Natural Disasters

Why are fires raging in Similipal?

The fires seem to be both, a natural disaster and human-made mishap, according to experts

By Adithyan PC
Published: Wednesday 10 March 2021

The fires raging over 2,750 kilometres in Odisha’s Similipal National Park and Tiger Reserve seem to be both, a natural disaster and human-made mishap, according to experts.

Around 90 per cent of forest fires were human-made, experts said. The probable reason for the fires could be a dry summer and carelessness by people who had been hunting and collecting Mahuli flowers.

Similipal has a unique microclimate: It sees occasional afternoon showers during the summer months that act as natural fire controllers. But some years, where dry spells last for more than two-three weeks, can be a disaster for the region.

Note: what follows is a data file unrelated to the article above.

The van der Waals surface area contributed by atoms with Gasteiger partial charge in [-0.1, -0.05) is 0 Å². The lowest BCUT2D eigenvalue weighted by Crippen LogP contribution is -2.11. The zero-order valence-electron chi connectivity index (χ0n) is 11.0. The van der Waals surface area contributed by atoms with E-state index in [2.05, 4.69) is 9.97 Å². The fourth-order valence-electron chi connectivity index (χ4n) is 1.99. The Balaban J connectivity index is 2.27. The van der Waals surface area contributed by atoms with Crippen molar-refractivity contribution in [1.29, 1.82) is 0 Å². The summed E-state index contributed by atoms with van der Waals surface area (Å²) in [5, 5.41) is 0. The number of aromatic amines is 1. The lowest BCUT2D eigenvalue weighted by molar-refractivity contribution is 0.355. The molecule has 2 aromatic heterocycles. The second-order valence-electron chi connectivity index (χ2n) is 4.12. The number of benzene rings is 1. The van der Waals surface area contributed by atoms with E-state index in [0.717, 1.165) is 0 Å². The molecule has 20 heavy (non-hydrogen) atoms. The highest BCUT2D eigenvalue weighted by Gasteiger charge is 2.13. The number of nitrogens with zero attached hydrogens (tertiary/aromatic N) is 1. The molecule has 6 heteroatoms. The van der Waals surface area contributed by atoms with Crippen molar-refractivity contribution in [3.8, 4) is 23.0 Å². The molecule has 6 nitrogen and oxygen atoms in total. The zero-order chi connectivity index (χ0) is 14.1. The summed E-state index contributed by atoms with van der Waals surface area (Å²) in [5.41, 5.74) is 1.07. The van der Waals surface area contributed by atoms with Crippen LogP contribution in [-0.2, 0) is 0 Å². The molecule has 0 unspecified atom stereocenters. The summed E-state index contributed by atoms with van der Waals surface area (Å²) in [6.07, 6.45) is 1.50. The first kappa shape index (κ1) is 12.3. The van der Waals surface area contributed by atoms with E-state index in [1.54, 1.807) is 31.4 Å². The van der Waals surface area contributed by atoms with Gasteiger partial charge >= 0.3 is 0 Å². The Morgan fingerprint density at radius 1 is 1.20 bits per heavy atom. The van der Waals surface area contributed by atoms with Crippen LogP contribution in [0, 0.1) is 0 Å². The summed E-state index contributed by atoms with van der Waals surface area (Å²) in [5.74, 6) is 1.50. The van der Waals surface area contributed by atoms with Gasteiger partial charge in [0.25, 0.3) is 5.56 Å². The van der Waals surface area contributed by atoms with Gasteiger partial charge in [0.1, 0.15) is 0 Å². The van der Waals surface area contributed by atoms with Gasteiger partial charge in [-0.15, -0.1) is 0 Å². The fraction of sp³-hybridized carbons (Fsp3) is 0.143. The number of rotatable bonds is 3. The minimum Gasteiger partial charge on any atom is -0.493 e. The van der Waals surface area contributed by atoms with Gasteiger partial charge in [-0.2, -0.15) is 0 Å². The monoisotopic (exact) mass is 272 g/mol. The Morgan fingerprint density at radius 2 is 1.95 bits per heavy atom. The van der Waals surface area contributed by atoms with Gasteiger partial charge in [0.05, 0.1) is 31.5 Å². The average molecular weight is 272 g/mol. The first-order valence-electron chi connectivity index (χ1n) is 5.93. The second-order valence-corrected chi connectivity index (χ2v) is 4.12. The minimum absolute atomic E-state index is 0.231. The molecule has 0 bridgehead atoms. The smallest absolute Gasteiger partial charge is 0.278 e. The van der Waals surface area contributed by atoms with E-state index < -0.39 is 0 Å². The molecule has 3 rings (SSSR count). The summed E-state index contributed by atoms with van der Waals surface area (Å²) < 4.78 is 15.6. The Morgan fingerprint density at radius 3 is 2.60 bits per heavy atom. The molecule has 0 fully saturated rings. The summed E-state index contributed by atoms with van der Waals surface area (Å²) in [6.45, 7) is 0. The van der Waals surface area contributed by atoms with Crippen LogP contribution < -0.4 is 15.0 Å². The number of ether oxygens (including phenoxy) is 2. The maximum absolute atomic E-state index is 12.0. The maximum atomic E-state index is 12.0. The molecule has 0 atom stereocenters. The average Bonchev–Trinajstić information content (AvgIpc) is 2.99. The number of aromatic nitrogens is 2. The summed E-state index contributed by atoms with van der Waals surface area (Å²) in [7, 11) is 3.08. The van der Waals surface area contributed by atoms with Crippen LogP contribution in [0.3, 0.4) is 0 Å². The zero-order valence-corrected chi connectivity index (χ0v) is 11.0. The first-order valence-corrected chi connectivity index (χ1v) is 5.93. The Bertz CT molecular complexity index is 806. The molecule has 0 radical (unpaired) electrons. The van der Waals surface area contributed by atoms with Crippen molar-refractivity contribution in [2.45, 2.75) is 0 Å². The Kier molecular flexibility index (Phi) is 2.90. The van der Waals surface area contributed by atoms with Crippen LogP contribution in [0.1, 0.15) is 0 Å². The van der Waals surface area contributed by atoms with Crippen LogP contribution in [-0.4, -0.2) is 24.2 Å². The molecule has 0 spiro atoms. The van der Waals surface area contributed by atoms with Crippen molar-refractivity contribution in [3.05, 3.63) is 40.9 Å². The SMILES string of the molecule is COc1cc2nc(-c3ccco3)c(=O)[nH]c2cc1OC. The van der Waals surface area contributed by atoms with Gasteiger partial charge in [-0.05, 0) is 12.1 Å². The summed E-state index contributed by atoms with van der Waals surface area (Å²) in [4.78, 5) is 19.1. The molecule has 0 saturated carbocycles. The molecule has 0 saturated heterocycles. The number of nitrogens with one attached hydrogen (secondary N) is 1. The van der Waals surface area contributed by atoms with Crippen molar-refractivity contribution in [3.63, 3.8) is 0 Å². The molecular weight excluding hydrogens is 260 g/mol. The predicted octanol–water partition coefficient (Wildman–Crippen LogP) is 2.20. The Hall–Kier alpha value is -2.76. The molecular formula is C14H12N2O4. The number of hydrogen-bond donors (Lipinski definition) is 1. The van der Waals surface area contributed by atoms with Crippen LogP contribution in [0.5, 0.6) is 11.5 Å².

Another reason for the fires is the high daytime temperature of around 40 degree Celsius in Similipal in the past two weeks. Odisha came top in the list of forest fire incidents with 23,325 fire spots since March 1, 2021, according to the Forest Survey of India’s fire alerts system- SNPP.

Similipal is home to 1,076 vascular plants, 93 species of orchids, 400 medicinal plants and many wildlife species. The fires are causing irreversible damage to the forest and its inhabitants.

Its countless ground fauna, including monitor lizards, mongooses, snakes and frogs are reduced to ashes in the blink of an eye. Millions of seedlings and seeds, along with medicinal plants, shrubs, creepers and trees that take decades to grow, are gone. 

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